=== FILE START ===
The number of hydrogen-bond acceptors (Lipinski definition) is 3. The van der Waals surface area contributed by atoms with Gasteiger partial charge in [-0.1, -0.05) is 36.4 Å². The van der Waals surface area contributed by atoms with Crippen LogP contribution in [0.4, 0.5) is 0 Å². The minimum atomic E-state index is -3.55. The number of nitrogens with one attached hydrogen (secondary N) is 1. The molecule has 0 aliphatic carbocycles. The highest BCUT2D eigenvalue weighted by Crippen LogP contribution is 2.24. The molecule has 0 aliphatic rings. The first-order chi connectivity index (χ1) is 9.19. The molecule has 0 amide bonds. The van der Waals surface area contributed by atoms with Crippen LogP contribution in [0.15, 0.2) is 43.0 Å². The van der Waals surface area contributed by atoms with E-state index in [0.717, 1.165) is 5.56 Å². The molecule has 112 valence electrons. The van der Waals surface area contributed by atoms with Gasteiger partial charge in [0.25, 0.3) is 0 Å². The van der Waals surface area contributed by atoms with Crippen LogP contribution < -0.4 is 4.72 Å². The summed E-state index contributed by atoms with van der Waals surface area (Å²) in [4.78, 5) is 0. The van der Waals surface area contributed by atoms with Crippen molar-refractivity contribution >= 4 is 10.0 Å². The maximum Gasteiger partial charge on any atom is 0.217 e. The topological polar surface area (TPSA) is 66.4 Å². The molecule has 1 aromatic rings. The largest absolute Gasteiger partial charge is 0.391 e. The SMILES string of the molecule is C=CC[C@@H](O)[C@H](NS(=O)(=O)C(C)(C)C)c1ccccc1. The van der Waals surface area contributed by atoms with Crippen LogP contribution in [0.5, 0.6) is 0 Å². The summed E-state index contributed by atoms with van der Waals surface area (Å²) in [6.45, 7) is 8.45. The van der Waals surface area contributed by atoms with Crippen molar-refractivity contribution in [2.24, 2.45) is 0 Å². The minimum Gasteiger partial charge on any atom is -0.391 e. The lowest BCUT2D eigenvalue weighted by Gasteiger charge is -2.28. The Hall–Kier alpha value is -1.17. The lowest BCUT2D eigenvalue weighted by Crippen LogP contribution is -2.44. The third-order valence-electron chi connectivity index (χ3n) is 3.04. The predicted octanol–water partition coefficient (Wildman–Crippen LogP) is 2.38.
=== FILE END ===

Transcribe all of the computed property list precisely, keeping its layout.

The number of hydrogen-bond acceptors (Lipinski definition) is 3. The van der Waals surface area contributed by atoms with Gasteiger partial charge in [-0.1, -0.05) is 36.4 Å². The van der Waals surface area contributed by atoms with Crippen LogP contribution in [0.4, 0.5) is 0 Å². The minimum atomic E-state index is -3.55. The number of nitrogens with one attached hydrogen (secondary N) is 1. The molecule has 0 aliphatic carbocycles. The highest BCUT2D eigenvalue weighted by Crippen LogP contribution is 2.24. The molecule has 0 aliphatic rings. The first-order chi connectivity index (χ1) is 9.19. The molecule has 0 amide bonds. The van der Waals surface area contributed by atoms with Crippen LogP contribution in [0.15, 0.2) is 43.0 Å². The van der Waals surface area contributed by atoms with E-state index in [0.717, 1.165) is 5.56 Å². The molecule has 112 valence electrons. The van der Waals surface area contributed by atoms with Gasteiger partial charge in [0.25, 0.3) is 0 Å². The van der Waals surface area contributed by atoms with Crippen LogP contribution < -0.4 is 4.72 Å². The summed E-state index contributed by atoms with van der Waals surface area (Å²) in [4.78, 5) is 0. The van der Waals surface area contributed by atoms with Crippen molar-refractivity contribution >= 4 is 10.0 Å². The maximum Gasteiger partial charge on any atom is 0.217 e. The topological polar surface area (TPSA) is 66.4 Å². The molecule has 1 aromatic rings. The largest absolute Gasteiger partial charge is 0.391 e. The SMILES string of the molecule is C=CC[C@@H](O)[C@H](NS(=O)(=O)C(C)(C)C)c1ccccc1. The van der Waals surface area contributed by atoms with Crippen LogP contribution in [0.5, 0.6) is 0 Å². The summed E-state index contributed by atoms with van der Waals surface area (Å²) in [6.45, 7) is 8.45. The van der Waals surface area contributed by atoms with Crippen molar-refractivity contribution in [2.24, 2.45) is 0 Å². The minimum Gasteiger partial charge on any atom is -0.391 e. The lowest BCUT2D eigenvalue weighted by Gasteiger charge is -2.28. The Hall–Kier alpha value is -1.17. The lowest BCUT2D eigenvalue weighted by Crippen LogP contribution is -2.44. The third-order valence-electron chi connectivity index (χ3n) is 3.04. The predicted octanol–water partition coefficient (Wildman–Crippen LogP) is 2.38.